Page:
In general, bleeding prediction depends on liver disease severity, preoperative coagulation tests, recipient’s clinical picture, donated liver histological status, and transplantation team expertise. Blood loss is frequently difficult to be measured during the liver procedures, and often it is indirectly quantified by the calculation of the blood amount needed to withhold or to reach up to a predetermined level of hematocrit or serum hemoglobin concentration9.

Afterwards a partial hepatectomy or liver transplantation (split-liver graft or living donor graft), the hepatic regeneration takes place. This extremely complex phenomenon reestablishes the liver weight/body weight rate. The classic model of liver regeneration research was described by Higgins and Anderson in 1931, whom performed a 2/3 partial hepatectomy on rats and observed that in seven to ten days after the procedure the liver reassumes its original weight, reestablishing the normal liver weight/body weight rate, which results in 3.58% in rats17.

In rats, the highest DNA synthesis rate by hepatocytes - initially a quiescent cell with lifetime span of 200-400 days - occurs 24 h after the partial hepatectomy, moment at which 35% of hepatocytes are actively producing DNA-S phase of the hepatocyte cell cycle14. Liver regeneration is quite peculiar, because it also ensues in ex-vivo conditions. When studied under ex-vivo conditions, in an isolated-perfused liver device, the liver regeneration induced by partial hepatectomy in rats develops in a similar fashion compared to in vivo liver regeneration concerning timeframe, quantity of hepatocytes - which are actively doubling their DNA7 - and their lobular distribution.

The main objective of this research was to analyze the effects of rat blood-conserving hepatectomy on hematocrit (%) and serum hemoglobin (g/dl) levels during the postoperative period. Further, we intended to evaluate the consequences of this vascular occlusion technique on liver regeneration.


This research project was approved by the University Ethics Committee according to the statement number 230751662287/2017-18.


Twelve male Wistar rats (Rattus norvegicus albinus), weighing 220-355g and aging 9-11 weeks old, have been placed in the laboratory of the Post-Graduation on Surgery program, where we controlled the environment temperature (20-22ºC), ventilation and light-dark cycles (12-12 h). The rats were fed ad libitum with standard feed and were supplied with common tap water. In the preoperative period, the rats have been split in groups of five animals. Each group has been placed inside identical acrylic boxes, filled with wood shavings, meanwhile, in the postoperative period, the rats have remained separate from each other in appropriately identified single boxes.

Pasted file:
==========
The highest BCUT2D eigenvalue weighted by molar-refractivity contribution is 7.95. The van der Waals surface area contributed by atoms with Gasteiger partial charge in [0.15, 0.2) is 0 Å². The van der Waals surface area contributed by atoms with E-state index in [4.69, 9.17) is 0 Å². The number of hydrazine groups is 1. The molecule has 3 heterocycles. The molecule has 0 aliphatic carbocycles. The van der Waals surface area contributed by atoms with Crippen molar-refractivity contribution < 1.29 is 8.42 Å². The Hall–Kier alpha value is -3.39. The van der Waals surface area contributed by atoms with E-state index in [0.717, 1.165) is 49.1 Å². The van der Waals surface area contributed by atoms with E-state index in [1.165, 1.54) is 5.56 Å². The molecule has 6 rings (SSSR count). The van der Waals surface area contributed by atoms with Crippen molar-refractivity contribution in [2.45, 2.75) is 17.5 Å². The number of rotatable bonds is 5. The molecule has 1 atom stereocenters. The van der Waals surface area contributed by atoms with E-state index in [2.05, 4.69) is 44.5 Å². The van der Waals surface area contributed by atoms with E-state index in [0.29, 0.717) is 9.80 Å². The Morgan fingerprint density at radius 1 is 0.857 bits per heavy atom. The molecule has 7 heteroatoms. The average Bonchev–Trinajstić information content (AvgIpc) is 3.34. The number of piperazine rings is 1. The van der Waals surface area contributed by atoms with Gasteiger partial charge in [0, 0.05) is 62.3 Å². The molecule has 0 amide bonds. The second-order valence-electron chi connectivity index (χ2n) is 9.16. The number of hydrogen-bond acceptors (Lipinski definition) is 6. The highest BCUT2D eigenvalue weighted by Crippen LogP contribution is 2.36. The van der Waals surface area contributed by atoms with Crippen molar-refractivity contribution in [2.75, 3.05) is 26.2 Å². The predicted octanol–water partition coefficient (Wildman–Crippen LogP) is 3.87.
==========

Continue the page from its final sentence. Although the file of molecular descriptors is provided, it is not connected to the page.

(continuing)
Surgical procedures

The operations have been accomplished under clean conditions, not sterile ones, and were carried out with microsurgery instruments. The rats were sedated with intramuscular ketamine (30 mg/kg) and xylazine (2 mg/kg) injections. They were anesthetized with isoflurane solution (1%) plus 100% oxygen inhalation at a 0.5 l/min flow. The rats were weighed at D0, D1 and D7. In addition, the resected liver lobes were weighed after the partial hepatectomy at D0; the caudate lobe biopsy was weighed at D1; and the complete liver was weighed after the total hepatectomy at D7.

The rats’ abdomen were shaved and were cleansed with an antiseptic alcoholic solution of polyvinylpyrrolidone (10%). Then, a median laparotomy was carried out. After the procedures, the abdominal wall was sutured on two planes with nylon 4-0 (Bioline™) thread. Before suturing the abdomen, 2 ml of saline were left in the abdominal cavity in order to hydrate the rat. With the purpose of achieving postoperative analgesia, meloxicam (0.2 mg/kg) was injected in the peritoneal cavity. Besides, yohimbine (0.1 mg/kg) was injected in the peritoneal cavity to antagonize the sedation.

2/3 partial hepatectomy

The vascular and biliary pedicles from the median lobe and left lateral lobe were isolated and ligated with a 4-0 cotton thread according to the Higgins and Anderson technique17 (Figure 1). The median lobe and left lateral lobe parenchyma were cut off at a level 3 mm proximal to the pedicle ligation. These two lobes were resected with all the blood contained in its interior. The parenchyma was weighed. Then, the histological structure of the resected lobes were analyzed.

FIGURE 1 A) Unresected liver, the left lateral lobe and the median lobe were cranially displaced in order to expose the hepatic vasculature, just as the caudate and right lateral lobes; B) liver appearance after the partial hepatectomy according to Higgins and Anderson procedures: 1 - vena cava (infrahepatic part); 2 - portal vein; 3 - hepatic vein; 4 - biliary drainage; 5 - hepatic artery. 

2/3 partial blood-conserving hepatectomy

The portal, arterial and biliary branches of the median and left lateral lobes were isolated and ligated with a 4-0 cotton surgical thread. The ligation of the lobes outflow and the harvesting of the liver parenchyma were started 15 min after the first ligation. The median lobe and left lateral lobe were harvested at a level 3 mm proximal to the pedicle ligation. The resected parenchyma was weighed and its histological structure was analyzed.

Research design